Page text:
The team of biomedical researchers at the Center for Computational Imaging and Personalized Diagnostics (CCIPD) has tackled various aspects of lung cancer, breast cancer, colon cancer and more since the centre was launched at Case Western Reserve University in 2012 by bioengineering pioneer Anant Madabhushi.
Now, Madabhushi’s lab and partners in the Perelman School of Medicine at the University of Pennsylvania (Penn) and Cleveland Clinic, using Artificial Intelligence (AI)-driven precision medicine research, are applying those same techniques to look at which cardiac patients will be more likely to accept or reject a new heart.
Their team was recently awarded a four-year, $3.2 million National Institutes of Health (NIH) grant to pursue the project.
Cleveland Clinic, Penn, and Cedars-Sinai Medical Center will provide the data—digitized images of biopsies from patients who have already had transplants. Then, Madabhushi and Kenneth B. Margulies, MD, a professor of Cardiovascular Medicine at Penn, will apply the AI techniques to the data to see whether the initial biopsy images could have more accurately predicted which patients would accept or reject the new heart.
“Right now, the pathologists look at the biopsies and use their own rating scheme based on the features of the heart tissue,” said Madabhushi, the F. Alex Nason Professor II of Biomedical Engineering at Case Western Reserve. “What we’re doing, is applying the power of AI and computer vision to analyze the biopsy tissue images to quantitatively and reproducibly distinguish different cardiac rejection grades.”
Madabhushi and his team of researchers in the centre, which has become a global leader in AI-driven precision medicine research, now numbers more than 60 post-doctoral students, graduate students and undergraduates.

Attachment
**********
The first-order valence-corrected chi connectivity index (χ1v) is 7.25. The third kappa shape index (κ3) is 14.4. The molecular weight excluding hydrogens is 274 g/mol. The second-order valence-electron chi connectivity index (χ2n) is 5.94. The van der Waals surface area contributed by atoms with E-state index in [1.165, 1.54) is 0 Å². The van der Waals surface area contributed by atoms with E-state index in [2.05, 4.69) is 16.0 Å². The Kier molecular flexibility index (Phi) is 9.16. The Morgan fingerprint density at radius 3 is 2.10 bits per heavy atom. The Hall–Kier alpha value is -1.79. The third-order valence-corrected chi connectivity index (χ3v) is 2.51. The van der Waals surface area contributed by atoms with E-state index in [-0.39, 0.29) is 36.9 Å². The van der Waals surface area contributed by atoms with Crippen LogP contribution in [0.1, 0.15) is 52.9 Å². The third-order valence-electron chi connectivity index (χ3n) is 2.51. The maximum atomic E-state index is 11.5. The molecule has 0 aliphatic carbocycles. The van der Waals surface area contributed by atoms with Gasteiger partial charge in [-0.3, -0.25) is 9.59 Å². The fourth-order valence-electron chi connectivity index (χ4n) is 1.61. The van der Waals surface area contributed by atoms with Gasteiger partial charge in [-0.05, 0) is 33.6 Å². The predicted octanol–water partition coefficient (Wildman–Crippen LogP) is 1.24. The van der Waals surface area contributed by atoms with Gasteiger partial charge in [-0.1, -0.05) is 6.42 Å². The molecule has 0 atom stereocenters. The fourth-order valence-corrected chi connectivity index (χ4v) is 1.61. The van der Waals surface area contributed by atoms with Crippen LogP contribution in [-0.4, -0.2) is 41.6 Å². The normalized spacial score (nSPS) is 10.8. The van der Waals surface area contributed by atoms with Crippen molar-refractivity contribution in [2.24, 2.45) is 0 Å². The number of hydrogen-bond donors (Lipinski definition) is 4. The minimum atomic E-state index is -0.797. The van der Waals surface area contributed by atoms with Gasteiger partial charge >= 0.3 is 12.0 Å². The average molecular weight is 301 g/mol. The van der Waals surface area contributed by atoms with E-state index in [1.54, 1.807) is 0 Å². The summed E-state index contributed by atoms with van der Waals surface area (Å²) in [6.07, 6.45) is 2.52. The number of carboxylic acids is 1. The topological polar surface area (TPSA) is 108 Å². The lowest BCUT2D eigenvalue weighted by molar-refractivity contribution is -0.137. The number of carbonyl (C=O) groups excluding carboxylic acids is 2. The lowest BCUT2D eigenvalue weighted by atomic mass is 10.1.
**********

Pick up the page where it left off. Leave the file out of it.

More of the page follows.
In case after case, they have successfully taught the AI computers to find variations among thousands of digitized images of various cancers—anomalies mostly unseen by the naked eye.
Those variations in cellular arrangement and appearance, when interpreted by algorithms developed by the researchers, have helped scientists in previous studies more accurately predict which patients will respond better to chemotherapy or immunotherapy, for example, or to identify differences in how cancer cells appear among racial groups, among other findings.
However, unlike labs conducting other AI deep-learning experiments—referred to as “black box” approaches by Madabhushi because the process for arriving at the answer is essentially hidden in the algorithm alone—the CCIPD has also focused on more interpretable features, he said.
That will be true in this study as well, Madabhushi said.
“The spatial architecture of myocytes and lymphocytes (both types of cardiac cells) in heart biopsies has been long recognized by pathologists as a hallmark of transplant rejection,” Madabhushi said.
He added that his lab’s work will help “translate this human-based interpretation of cellular architecture into quantitative statistics of the spatial interplay and the relative proximity of myocytes and lymphocytes with respect to each other.”
Research shows that the most significant risks of a heart transplant is the patient’s body rejecting the donor heart, in part because the body’s “immune system may see the donor heart as a foreign object and try to reject it, which can damage the heart.”
Those rejections account for about 10% of all deaths within the first three years after transplantation, according to the National Center for Biotechnology Information, a division of the NIH.
So, knowing in advance the likelihood of rejection would make a big difference for pathologists and surgeons, Madabhushi said.
Additionally, the researchers plan to:
Source: Case Western Reserve University